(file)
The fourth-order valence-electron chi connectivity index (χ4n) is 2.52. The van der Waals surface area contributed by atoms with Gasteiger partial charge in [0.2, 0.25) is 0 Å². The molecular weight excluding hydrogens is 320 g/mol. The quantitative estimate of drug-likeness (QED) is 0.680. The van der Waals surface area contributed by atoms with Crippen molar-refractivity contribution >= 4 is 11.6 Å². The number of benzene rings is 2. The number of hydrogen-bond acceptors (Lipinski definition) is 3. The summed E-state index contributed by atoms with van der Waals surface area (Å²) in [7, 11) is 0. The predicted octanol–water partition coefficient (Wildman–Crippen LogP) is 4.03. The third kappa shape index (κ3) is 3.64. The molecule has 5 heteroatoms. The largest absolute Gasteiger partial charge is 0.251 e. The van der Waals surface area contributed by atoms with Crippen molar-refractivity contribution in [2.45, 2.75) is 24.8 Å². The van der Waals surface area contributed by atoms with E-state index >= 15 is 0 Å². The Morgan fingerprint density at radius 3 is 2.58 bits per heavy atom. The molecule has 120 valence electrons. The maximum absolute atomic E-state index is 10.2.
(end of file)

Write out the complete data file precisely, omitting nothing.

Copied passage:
The fourth-order valence-electron chi connectivity index (χ4n) is 2.52. The van der Waals surface area contributed by atoms with Gasteiger partial charge in [0.2, 0.25) is 0 Å². The molecular weight excluding hydrogens is 320 g/mol. The quantitative estimate of drug-likeness (QED) is 0.680. The van der Waals surface area contributed by atoms with Crippen molar-refractivity contribution >= 4 is 11.6 Å². The number of benzene rings is 2. The number of hydrogen-bond acceptors (Lipinski definition) is 3. The summed E-state index contributed by atoms with van der Waals surface area (Å²) in [7, 11) is 0. The predicted octanol–water partition coefficient (Wildman–Crippen LogP) is 4.03. The third kappa shape index (κ3) is 3.64. The molecule has 5 heteroatoms. The largest absolute Gasteiger partial charge is 0.251 e. The van der Waals surface area contributed by atoms with Crippen molar-refractivity contribution in [2.45, 2.75) is 24.8 Å². The van der Waals surface area contributed by atoms with E-state index >= 15 is 0 Å². The Morgan fingerprint density at radius 3 is 2.58 bits per heavy atom. The molecule has 120 valence electrons. The maximum absolute atomic E-state index is 10.2.